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The Civilian Alternative: Egypt’s latest opposition kid on the block

The controversy around the initiative mainly springs from its association with former presidential candidate Hamdeen Sabahi

Sonia Farid

Published: Updated:

The recent launch of the Civilian Alternative was intriguing, even for those who see it as another useless attempt to form a unified opposition bloc. The controversy around the initiative mainly springs from its association with former presidential candidate Hamdeen Sabahi, and from the comparison between it and the National Salvation Front (NSF), which played a major role in toppling Islamist President Mohammad Mursi. These two factors offered a sufficient basis to question the initiative’s agenda.

Political analyst and initiative cofounder Ammar Ali Hassan said a healthy political scene required a number of “political paths” or alternatives. “In addition to representational democracy, which involves presidential and parliamentary elections, there is also participatory democracy, which involves student unions, syndicates and civil-society organizations,” he said.

“This initiative allows all political players that aren’t institutionally represented, including political parties, to play a role in the political process.” Hassan added that this initiative included political parties that withdrew from parliamentary elections but still chose to be politically active.

“Those parties, together with other entities and independent politicians, decided to organize in order to strike a balance between the current regime and political Islam, so that mistakes committed by the first do not add to the credit of the second.”

Sabahi, who confirmed he was not planning to run for president again, said the current regime is using the same policies of the pre-revolution era. “The initiative is based on the principles of the Jan. 25 revolution, which means its agenda is centered around ‘bread, freedom, social justice and human dignity’,” he said.

The June 30 protests, which Sabahi called “the second revolutionary wave,” added to the need for a civilian democratic state. “The initiative aims at devising policies that manage to achieve those goals through alternatives that none of the two revolutionary waves offered on the ground.”

Diversity

Mahmoud Ezzat, a member of the political committee of the Revolutionary Socialists Movement, said the initiative “aims at unifying the political powers that took part in the June 30 protests to topple the Muslim Brotherhood then did not see their demands met after that.”

Tarek al-Saeid, official spokesman of the initiative’s preparatory committee Tarek al-Saeid, said the initiative was the result of a lack of diversity in Egyptian politics. “We are currently only hearing the voice of the regime, and this shouldn’t be the case in any democracy,” he said.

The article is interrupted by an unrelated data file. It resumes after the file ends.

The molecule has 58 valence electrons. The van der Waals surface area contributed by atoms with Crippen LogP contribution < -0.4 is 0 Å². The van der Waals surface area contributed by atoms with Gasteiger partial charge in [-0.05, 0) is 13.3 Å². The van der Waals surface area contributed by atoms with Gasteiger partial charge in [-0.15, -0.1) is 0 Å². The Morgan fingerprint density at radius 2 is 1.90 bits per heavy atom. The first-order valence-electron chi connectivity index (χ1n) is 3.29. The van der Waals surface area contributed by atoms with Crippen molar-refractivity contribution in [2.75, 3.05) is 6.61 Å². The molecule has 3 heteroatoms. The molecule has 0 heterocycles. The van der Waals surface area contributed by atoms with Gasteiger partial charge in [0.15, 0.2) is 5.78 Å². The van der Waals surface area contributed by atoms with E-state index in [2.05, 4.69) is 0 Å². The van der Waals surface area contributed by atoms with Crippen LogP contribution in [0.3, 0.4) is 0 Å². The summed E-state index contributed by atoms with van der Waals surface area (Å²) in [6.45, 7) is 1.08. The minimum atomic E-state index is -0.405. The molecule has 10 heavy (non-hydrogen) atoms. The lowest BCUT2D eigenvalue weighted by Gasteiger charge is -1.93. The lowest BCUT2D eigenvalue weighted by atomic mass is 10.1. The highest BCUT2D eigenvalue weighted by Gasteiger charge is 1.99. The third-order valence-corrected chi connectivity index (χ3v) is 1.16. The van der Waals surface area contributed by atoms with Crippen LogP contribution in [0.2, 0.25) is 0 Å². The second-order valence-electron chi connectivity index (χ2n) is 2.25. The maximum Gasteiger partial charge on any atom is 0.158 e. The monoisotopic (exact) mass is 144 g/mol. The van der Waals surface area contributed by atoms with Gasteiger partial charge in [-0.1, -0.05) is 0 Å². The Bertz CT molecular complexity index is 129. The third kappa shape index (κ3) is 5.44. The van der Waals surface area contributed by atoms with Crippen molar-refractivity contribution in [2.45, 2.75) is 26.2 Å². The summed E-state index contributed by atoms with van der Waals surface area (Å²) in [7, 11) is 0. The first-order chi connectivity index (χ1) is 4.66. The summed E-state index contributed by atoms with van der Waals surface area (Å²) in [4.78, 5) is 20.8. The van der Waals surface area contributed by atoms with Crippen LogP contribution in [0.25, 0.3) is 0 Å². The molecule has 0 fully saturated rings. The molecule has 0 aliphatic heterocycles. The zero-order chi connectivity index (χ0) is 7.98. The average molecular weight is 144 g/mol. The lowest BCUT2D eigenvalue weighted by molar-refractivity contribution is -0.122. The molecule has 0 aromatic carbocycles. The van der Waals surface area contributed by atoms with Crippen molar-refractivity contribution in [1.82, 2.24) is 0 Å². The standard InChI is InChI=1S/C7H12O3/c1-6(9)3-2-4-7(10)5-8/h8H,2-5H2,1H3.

“The initiative doesn’t aim to be only an opposition bloc, but will rather play the role of the supporter and the opposition in the sense that we’ll support what’s right and oppose what’s wrong.” Saeid added that while the initiative invited different political factions, it did not accept those who saw the Jan. 25 revolution as a “relapse” or the June 30 protests as a “coup.”

Failure?

Yousri al-Azabawi, researcher at Al-Ahram Center for Political and Strategic Studies, predicted the failure of the initiative, like its predecessors such as the NSF. “Such entities always fail in Egypt because most of them are personal rather than political,” and because they use broad terms such as “democratic path”, “economic development” and “social justice.” Azabawi said the initiative “doesn’t have a clear political platform that explains how the people will benefit from its establishment.”

Ali al-Din Helal, professor of political science, said the Civilian Alternative was “a reproduction of other coalitions that were created before and disbanded.” He added: “The term ‘civilian’ hints at the president’s military background or implies that the current regime is military, which isn’t the case.” Helal said the initiative would not garner public support.

Interpretation

Journalist Hassan Abu Taleb wrote that the word “alternative” can have two meanings. The first “is finding an alternative to the entire regime, which means clashing with the will of the people who elected their president and their representatives. In this case, it will be a coup and not an alternative.”

The second meaning is partisan diversity. “This should be the case with democracies in general, but the question is: what kind of parties would create this diversity? Marginal parties that enjoy no popular support at all, or parties where political figures are only after personal glory?”

Abu Taleb said the only way for the initiative to work was to prioritize the interests of the people and the nation. “Only if leaders of such coalitions brush their personal interests aside will this initiative bear fruit.”